(Source: https://www.ready.gov/be-informed)

MAKING A PLAN: When creating a disaster preparedness plan it is important to discuss a lot of practical questions with your family or household members. Questions like, How will I receive emergency alerts? What is my shelter plan? What is our evacuation route? What is our communication plan? Do I need to update my emergency kit? Do I even have an emergency kit? Next, you are going to want to consider the specific needs of your household. Age-specific things like baby formula, diapers, etc. Consider the responsibilities for assisting others that might occur within your household in an emergency, like specific dietary needs or medications, language barriers, cultural and religious needs, and location-based needs. It’s also important to consider the pets or service animals in your house as well and ensure that you have prepared for their needs. Create a family emergency plan to have on hand; it’s easier to follow a plan laid out when calm than to try and remember everything in the midst of a disaster or emergency. Finally, practice your plan, work out the kinks, and double-check that it will work. Pandemic planning.

(Source: https://www.ready.gov/plan)

THE COVID-19 PANDEMIC: In this current public health emergency, staying safe is everyone’s responsibility. Specific emergency preparedness efforts during COVID-19 should be put into place by every individual. This includes things like, storing a surplus of food and water, monitoring your prescription medication to ensure a continuous supply, storing nonprescription health supplies such as pain relievers, stomach remedies, cough and cold medicine, and electrolyte fluids. Get copies and maintain electronic versions of all of your health records for personal reference as well as establish communication with your family members and ensure they will be cared for or will have what is needed in case they get sick. The main point of safety in this emergency, however, is limiting the spread of germs and preventing infection. It is currently still safe to drink tap water, but everyone should be monitoring the CDCs updates on public health guidance. When you are sick, keep a distance from others, cover your mouth and nose when coughing or sneezing, wash your hands often, and avoid touching your eyes nose, or mouth. It is also good to maintain other good health habits such as sleep, diet, stress management, and exercise to build up resilience. It is also extremely important in the COVID-19 pandemic emergency to ensure every member of your household has a cloth face-covering as well as disinfectants on hand.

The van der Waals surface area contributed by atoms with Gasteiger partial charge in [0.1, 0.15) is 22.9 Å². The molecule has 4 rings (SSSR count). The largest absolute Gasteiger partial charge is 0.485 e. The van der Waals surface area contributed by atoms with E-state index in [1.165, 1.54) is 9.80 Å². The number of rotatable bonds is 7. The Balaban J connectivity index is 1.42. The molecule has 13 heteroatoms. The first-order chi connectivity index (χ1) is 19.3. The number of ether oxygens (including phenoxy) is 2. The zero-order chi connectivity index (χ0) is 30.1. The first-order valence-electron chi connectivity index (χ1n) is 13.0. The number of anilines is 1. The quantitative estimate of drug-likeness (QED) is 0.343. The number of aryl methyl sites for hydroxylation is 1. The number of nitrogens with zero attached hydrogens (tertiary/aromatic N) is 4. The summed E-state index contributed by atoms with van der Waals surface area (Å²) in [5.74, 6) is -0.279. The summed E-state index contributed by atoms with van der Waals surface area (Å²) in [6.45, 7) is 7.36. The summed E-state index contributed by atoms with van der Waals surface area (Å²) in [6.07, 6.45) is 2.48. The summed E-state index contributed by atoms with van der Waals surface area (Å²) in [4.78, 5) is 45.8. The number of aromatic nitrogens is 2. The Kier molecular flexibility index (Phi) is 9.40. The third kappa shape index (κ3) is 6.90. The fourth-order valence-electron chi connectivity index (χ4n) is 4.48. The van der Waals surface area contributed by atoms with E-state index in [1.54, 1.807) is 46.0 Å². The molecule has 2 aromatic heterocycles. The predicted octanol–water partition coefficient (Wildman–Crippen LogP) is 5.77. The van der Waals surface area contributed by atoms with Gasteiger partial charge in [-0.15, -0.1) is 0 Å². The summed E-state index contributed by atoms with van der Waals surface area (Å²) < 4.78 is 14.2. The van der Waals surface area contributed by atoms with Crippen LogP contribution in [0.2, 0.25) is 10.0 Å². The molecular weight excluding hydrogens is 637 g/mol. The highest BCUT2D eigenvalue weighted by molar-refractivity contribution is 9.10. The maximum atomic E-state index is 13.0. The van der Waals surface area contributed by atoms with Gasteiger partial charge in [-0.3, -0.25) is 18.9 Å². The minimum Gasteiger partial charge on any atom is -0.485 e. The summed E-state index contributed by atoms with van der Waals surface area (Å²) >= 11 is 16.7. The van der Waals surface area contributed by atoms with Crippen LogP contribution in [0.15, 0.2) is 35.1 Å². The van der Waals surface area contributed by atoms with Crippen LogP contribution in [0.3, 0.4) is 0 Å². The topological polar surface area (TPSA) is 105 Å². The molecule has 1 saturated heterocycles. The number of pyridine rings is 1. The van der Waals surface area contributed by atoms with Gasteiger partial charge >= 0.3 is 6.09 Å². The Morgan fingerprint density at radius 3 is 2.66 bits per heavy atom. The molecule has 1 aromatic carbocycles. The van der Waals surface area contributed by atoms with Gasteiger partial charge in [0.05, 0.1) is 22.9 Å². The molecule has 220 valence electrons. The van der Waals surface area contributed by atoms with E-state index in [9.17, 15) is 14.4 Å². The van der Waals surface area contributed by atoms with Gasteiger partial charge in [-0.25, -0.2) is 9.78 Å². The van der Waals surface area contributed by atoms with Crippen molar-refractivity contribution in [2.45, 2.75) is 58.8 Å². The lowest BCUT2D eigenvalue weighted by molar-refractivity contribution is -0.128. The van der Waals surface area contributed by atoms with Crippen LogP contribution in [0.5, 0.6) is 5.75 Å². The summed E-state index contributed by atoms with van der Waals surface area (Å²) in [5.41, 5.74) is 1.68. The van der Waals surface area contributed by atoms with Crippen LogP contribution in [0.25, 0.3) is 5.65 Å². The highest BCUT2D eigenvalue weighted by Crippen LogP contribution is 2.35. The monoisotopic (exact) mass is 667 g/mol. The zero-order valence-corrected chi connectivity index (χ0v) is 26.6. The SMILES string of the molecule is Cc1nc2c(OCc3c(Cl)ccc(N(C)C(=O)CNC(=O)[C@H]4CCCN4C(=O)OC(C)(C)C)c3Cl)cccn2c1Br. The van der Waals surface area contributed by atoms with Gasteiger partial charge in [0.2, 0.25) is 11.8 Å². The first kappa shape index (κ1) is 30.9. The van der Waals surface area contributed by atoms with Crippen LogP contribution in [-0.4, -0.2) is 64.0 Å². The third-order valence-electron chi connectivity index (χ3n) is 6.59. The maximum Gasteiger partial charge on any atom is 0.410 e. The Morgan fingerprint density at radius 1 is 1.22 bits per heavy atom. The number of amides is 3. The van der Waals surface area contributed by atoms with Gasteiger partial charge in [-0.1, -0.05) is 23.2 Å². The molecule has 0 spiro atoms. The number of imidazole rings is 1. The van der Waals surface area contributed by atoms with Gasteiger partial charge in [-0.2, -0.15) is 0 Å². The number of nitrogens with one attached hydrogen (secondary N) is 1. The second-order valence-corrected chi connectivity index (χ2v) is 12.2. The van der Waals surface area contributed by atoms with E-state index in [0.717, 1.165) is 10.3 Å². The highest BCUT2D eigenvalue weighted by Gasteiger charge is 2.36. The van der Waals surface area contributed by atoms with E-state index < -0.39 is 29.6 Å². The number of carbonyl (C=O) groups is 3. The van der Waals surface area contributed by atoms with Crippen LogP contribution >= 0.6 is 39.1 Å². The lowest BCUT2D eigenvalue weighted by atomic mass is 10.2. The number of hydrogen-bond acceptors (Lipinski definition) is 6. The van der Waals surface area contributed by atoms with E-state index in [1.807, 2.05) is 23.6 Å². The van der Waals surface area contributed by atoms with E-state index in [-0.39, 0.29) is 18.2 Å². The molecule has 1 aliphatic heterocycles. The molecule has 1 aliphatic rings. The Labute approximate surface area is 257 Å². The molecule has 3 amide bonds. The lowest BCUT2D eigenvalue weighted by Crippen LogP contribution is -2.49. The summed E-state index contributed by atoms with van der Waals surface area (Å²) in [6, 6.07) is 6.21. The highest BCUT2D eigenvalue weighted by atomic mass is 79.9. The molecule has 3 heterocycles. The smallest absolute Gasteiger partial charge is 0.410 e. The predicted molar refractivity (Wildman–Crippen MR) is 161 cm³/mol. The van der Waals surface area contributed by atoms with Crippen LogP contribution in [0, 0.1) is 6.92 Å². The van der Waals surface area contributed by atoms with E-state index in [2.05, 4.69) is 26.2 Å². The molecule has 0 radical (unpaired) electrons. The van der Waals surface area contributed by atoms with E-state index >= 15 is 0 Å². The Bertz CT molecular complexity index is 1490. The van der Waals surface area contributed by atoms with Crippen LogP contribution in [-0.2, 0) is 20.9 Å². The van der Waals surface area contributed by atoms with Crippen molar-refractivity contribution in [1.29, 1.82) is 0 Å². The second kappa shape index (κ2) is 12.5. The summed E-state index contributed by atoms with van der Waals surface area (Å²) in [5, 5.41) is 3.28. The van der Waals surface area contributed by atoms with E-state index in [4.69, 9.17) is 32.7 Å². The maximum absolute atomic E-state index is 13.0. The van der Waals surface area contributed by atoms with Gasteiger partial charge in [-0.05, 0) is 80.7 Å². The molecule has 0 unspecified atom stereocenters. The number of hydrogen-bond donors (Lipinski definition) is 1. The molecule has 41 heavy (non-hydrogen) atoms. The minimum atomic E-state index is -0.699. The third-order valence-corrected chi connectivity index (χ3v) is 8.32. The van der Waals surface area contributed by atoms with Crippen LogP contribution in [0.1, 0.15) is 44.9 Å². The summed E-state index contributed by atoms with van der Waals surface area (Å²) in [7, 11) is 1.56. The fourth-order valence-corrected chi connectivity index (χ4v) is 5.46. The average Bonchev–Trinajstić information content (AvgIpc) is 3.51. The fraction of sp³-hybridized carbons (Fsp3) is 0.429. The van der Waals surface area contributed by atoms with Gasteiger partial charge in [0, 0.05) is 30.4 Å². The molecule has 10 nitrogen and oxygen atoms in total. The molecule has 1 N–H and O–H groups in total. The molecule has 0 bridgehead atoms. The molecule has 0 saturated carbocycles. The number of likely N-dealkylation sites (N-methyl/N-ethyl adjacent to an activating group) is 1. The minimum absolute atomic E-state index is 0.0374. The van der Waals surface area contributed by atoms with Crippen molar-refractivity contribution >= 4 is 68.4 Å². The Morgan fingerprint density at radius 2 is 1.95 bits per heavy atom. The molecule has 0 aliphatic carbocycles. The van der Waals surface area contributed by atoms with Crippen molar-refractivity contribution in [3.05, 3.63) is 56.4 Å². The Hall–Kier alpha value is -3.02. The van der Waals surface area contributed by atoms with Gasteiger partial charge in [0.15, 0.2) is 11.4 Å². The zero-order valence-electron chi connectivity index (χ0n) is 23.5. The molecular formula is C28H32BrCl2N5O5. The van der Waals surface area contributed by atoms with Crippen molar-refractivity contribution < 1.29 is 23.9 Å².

(Source: https://www.ready.gov/pandemic)





If this story or any other Ivanhoe story has impacted your life or prompted you or someone you know to seek or change treatments, please let us know by contacting Marjorie Bekaert Thomas at mthomas@ivanhoe.com

Doctor Q and A

Read the entire Doctor Q&A for Jeff Magill, manager of emergency preparedness

Read the entire Q&A